A number of caveats apply to the present analysis. First, we have held constant the distribution and value of insured property, not accounting for changing demographics or adaptation strategies that might reduce vulnerability to damage. We do not consider the effects of rising sea level, which would increase vulnerability to damage by storm surges. Nor have we taken into account any changes in the incidence of freshwater flooding stemming from tropical cyclone rainfall. For this study we have relied on a single projected emissions scenario, SRES A1b, and the results obviously depend rather sensitively on the global climate model used to drive the downscaling. At the same time, the downscaling method itself is, no doubt, an imperfect measure of the tropical cyclone climatology that would attend a particular climate state.

5. Summary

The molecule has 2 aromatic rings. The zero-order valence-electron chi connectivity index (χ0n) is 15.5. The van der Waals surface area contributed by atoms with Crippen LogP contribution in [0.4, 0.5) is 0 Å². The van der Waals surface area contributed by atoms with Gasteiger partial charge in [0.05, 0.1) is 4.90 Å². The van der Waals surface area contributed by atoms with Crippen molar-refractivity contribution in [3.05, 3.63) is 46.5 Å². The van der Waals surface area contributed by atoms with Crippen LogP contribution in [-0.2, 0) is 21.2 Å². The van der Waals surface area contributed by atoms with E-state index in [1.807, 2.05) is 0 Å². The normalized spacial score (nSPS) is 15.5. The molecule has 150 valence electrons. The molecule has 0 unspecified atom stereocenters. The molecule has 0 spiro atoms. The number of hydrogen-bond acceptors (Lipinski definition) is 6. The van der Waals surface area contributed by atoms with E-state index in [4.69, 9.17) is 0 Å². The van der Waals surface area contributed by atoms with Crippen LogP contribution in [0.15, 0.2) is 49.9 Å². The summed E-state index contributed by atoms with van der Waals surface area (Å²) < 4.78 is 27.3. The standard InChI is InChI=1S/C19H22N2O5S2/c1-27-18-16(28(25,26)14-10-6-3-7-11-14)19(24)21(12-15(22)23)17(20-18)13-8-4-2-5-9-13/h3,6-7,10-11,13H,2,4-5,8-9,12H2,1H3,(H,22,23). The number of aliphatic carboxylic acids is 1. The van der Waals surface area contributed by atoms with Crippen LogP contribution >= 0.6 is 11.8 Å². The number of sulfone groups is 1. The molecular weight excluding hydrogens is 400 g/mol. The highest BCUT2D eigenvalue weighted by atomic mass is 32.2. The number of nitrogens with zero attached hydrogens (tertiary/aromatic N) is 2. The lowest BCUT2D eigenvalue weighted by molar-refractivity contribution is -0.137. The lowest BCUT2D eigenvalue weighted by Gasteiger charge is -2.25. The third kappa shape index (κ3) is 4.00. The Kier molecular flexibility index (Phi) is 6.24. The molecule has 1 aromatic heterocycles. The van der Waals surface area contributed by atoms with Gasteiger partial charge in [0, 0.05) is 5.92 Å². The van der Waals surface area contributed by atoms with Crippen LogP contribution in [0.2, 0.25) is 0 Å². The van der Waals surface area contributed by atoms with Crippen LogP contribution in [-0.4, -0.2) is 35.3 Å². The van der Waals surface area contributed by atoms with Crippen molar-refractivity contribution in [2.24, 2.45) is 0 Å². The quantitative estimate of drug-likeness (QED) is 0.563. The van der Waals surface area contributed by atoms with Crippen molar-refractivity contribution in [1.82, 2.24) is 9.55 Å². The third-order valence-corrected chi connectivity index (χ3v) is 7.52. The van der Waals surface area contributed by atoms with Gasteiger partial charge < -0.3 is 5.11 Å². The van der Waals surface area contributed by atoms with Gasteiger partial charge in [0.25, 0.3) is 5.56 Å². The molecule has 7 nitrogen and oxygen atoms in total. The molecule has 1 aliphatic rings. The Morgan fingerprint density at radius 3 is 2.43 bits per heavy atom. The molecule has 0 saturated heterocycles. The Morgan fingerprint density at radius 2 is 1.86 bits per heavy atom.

We used a synthetic tropical cyclone generator to produce 1000 artificial time series of U.S. landfalling Atlantic hurricanes, each of 100-yr length, for the climate of the late twentieth century and for the late-twenty-first century, using four climate models. Some of the tropical cyclones affect properties contained in a portfolio of insured property, and a damage function was used to predict how much damage each storm would do to these properties. This results in two 1000-member ensembles of 100-yr times series of property damage for each of the four models: one for the climate of the late twentieth century and one for the climate of the late-twenty-first century under IPCC emissions scenario SRES A1b. These two were blended together, assuming a linear variation of climate over the twenty-first century, to create time series of property damage representing a transitioning climate. From these times series one can make inferences concerning the effect of anthropogenic climate change on U.S. hurricane wind-related property damage that also accounts for the high level of background noise inherent in the volatile statistics of intense landfalling tropical cyclones.